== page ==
48. Bourret-Courchesne E, Ye Q, Peters DW, Arnold J, Ahmed M, Irvine SJC, Kanjolia R, Smith LM, Rushworth SA (2000) Pyrolysis of dimethylhydrazine and its co-pyrolysis with triethylgallium. J Cryst Growth 217:47–54View ArticleGoogle Scholar
  49. Thieu QT, Inamoto T, Kuboya S, Onabe K (2013) Pyrolysis of dimethylhydrazine for the MOVPE growth of GaN and InN monitored by in-situ quadrupole mass spectrometry. Phys Status Solidi 10:405–408View ArticleGoogle Scholar
  50. Lee RT, Stringfellow GB (1999) Pyrolysis of 1,1 dimethylhydrazine for OMVPE growth. J Electron Mater 28:963–969View ArticleGoogle Scholar
  51. Stange H (2013) Präparation und Analyse von GaPN-Schichten auf Si (001). Humboldt-Universität zu, BerlinGoogle Scholar
  52. Supplie O, May MM, Stange H, Höhn C, Lewerenz H, Hannappel T (2014) Materials for light-induced water splitting: in situ controlled surface preparation of GaPN epilayers grown lattice-matched on Si (100). J Appl Phys 115:113509View ArticleGoogle Scholar
  53. Salehzadeh O, Watkins SP (2011) Control of GaAs nanowire morphology by group III precursor chemistry. J Cryst Growth 325:5–9View ArticleGoogle Scholar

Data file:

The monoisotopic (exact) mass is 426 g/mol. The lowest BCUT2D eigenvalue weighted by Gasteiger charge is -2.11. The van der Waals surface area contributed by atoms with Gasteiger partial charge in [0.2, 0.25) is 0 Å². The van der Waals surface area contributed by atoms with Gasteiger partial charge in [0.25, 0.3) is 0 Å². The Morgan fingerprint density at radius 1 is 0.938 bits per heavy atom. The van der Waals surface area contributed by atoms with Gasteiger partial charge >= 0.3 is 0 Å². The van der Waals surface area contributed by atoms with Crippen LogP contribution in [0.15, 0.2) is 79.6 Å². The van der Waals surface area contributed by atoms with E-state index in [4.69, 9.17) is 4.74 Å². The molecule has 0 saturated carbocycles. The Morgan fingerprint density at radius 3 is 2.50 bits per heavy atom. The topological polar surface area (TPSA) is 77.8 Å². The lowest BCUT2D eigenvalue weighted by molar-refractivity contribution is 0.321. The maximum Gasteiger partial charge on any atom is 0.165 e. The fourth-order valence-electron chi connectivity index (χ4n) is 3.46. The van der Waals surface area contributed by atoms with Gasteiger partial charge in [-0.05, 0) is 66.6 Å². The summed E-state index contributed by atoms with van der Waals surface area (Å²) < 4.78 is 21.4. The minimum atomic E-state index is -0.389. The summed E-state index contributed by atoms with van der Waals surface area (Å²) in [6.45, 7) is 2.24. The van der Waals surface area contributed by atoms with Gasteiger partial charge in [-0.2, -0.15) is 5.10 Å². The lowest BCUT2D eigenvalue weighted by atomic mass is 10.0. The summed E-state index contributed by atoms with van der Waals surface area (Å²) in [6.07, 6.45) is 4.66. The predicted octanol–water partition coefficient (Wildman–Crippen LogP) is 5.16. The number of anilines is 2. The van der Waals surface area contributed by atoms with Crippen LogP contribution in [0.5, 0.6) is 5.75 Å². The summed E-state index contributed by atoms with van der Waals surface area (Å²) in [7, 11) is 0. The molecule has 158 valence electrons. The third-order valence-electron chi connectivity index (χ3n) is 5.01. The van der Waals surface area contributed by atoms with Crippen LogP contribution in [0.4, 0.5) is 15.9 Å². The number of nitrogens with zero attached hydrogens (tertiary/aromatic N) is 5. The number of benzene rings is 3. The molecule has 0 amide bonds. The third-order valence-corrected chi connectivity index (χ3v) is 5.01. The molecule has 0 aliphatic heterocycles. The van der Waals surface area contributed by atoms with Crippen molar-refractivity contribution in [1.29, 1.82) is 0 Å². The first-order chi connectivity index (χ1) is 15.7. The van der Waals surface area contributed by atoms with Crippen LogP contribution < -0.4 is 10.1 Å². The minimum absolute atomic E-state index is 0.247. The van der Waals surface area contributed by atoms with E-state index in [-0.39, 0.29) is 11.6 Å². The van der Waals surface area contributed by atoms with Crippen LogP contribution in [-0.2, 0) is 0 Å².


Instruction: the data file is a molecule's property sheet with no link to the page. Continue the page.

54. Campbell CT, Sharp JC, Yao YX, Karp EM, Silbaugh TL (2011) Insights into catalysis by gold nanoparticles and their support effects through surface science studies of model catalysts. Faraday Discuss 152:227View ArticleGoogle Scholar
  55. Gupta R, Xiong Q, Mahan GD, Eklund PC (2003) Surface optical phonons in gallium phosphide nanowires. Nano Lett 3:1745–1750View ArticleGoogle Scholar
  56. Sahoo S, Hu MS, Hsu CW, Wu CT, Chen KH, Chen LC, Arora AK, Dhara S (2008) Surface optical Raman modes in InN nanostructures. Appl Phys Lett. https://doi.org/10.1063/1.3040681
  57. Dobrovolsky A, Sukrittanon S, Kuang YJ, Tu CW, Chen WM, Buyanova IA (2014) Raman spectroscopy of GaP/GaNP core/shell nanowires. Appl Phys Lett 105:193102View ArticleGoogle Scholar
  58. Buyanova IA, Chen WM, Goldys EM, Xin HP, Tu CW (2001) Structural properties of a GaNxP1-x alloy: Raman studies. Appl Phys Lett 78:3959–3961View ArticleGoogle Scholar
  59. Yoon S, Seong MJ, Geisz JF, Duda A, Mascarenhas A (2003) Evolution of electronic states in GaPN studied by resonant Raman scattering spectroscopy. Phys Rev B 67:235209View ArticleGoogle Scholar
  60. Christian TM, Fluegel B, Beaton DA, Alberi K, Mascarenhas A (2016) Bismuth-induced Raman modes in GaP_1-xBi_x. Jpn J Appl Phys 55:108002View ArticleGoogle Scholar
  61. Vorlíček V, Gregora I, Riede V, Neumann H (1988) Raman scattering study of GaP:N epitaxial layers. J Phys Chem Solids 49:797–805View ArticleGoogle Scholar
  62. Buyanova IA, Izadifard M, Ivanov IG et al (2004) Direct experimental evidence for unusual effects of hydrogen on the electronic and vibrational properties of GaNP alloys: a proof for a general property of dilute nitrides. Phys Rev B 70:245215View ArticleGoogle Scholar